Ingrid Michaelson | Indie pop | 43 min
With expectations high, Ingrid Michaelson released her fourth full-length studio album last August. After the outstanding success of her sophomore album “Boys and Girls” (2007), the follow-up “Be Ok” (2008) was a disappointment for some. With “Everybody,” Michaelson admitted she was going for a bigger sound and it shows.
Michaelson has built on her traditional double-tracked harmony techniques and branched out from the standard piano and guitar instrumentals to include arranged strings and even a drum machine for extra layers on all fronts. Other contributions to this album come from past collaborations. Having opened for Jason Mraz during his European tour and having worked with Joshua Radin for the single, “Sky,” in 2007, their sound has definitely made its way into her style.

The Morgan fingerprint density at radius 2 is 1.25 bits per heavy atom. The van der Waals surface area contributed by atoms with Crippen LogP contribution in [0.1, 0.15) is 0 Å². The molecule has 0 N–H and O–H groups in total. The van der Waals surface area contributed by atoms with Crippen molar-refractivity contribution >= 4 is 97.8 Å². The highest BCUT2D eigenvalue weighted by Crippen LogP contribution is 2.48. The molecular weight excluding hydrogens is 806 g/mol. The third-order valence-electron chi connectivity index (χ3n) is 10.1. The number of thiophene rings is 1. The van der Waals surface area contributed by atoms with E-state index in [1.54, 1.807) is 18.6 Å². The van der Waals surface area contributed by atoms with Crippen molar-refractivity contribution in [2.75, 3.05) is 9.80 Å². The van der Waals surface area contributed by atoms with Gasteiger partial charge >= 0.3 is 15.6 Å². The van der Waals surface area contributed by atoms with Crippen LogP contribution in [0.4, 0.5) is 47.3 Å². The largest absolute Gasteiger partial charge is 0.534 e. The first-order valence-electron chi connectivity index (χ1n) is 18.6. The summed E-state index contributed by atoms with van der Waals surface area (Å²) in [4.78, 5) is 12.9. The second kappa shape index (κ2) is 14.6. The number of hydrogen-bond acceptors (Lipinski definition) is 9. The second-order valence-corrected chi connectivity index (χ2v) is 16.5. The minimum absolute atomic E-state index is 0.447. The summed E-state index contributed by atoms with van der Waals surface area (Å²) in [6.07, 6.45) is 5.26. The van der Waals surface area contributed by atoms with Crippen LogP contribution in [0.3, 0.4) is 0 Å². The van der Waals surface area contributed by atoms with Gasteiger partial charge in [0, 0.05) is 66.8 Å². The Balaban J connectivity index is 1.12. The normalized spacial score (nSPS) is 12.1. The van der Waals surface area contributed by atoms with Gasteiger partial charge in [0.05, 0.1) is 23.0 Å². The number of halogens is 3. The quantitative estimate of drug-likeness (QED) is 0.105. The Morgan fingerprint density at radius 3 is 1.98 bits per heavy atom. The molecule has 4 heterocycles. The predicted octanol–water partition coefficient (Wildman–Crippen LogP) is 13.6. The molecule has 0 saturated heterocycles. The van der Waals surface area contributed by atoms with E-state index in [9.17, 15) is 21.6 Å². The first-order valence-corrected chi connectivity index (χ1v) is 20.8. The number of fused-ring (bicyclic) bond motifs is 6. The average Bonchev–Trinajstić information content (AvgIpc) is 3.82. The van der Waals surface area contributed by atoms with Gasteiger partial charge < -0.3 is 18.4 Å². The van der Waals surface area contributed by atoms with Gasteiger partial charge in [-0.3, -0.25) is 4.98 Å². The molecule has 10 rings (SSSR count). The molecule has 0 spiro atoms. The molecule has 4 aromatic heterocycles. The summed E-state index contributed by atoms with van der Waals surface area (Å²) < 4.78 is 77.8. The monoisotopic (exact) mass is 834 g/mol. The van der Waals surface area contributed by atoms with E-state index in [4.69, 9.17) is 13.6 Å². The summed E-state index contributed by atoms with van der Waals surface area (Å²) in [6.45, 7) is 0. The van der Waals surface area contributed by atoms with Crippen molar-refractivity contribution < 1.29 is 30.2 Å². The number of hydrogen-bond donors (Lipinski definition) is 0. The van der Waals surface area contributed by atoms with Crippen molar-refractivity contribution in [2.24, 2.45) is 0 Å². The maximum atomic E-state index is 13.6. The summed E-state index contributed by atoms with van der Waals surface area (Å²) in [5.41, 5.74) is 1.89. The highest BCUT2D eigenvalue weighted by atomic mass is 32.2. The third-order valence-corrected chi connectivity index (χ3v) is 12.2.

Michaelson has steeped the entire album in her personal history. Similar to her other works, the themes center around love, loss and moving on. Through emotive piano ballads like “Sort Of” and “The Chain,” R&B-esque songs like “Incredible Love,” and catchy ukulele tunes like the optimistic “Everybody” and “Mountain & The Sea,” she weaves stories of love and break-ups. She rounds it all out with the explosive single “Maybe,” declaring that anything is possible.
When it comes to public opinion, there are mixed results. Before its release, Michaelson shared her thoughts through several interviews. Many fans who heard her intentions and went in with high expectations were left disappointed; others argued that it helped put the album in context.
In the end, it is easy to get hooked on the catchy lyrics of “Everybody” and especially the captivating “Maybe.” All-in-all, most agree: the album is an important step in Michaelson’s musical development. Here, she experiments with new sounds, discovering what works and what doesn’t. Perhaps she will eventually find the right mix in her journey from innocent beginnings to a search for something bigger.
For people who like:
Sara Bareilles, Meiko,
and Jenny Owen Youngs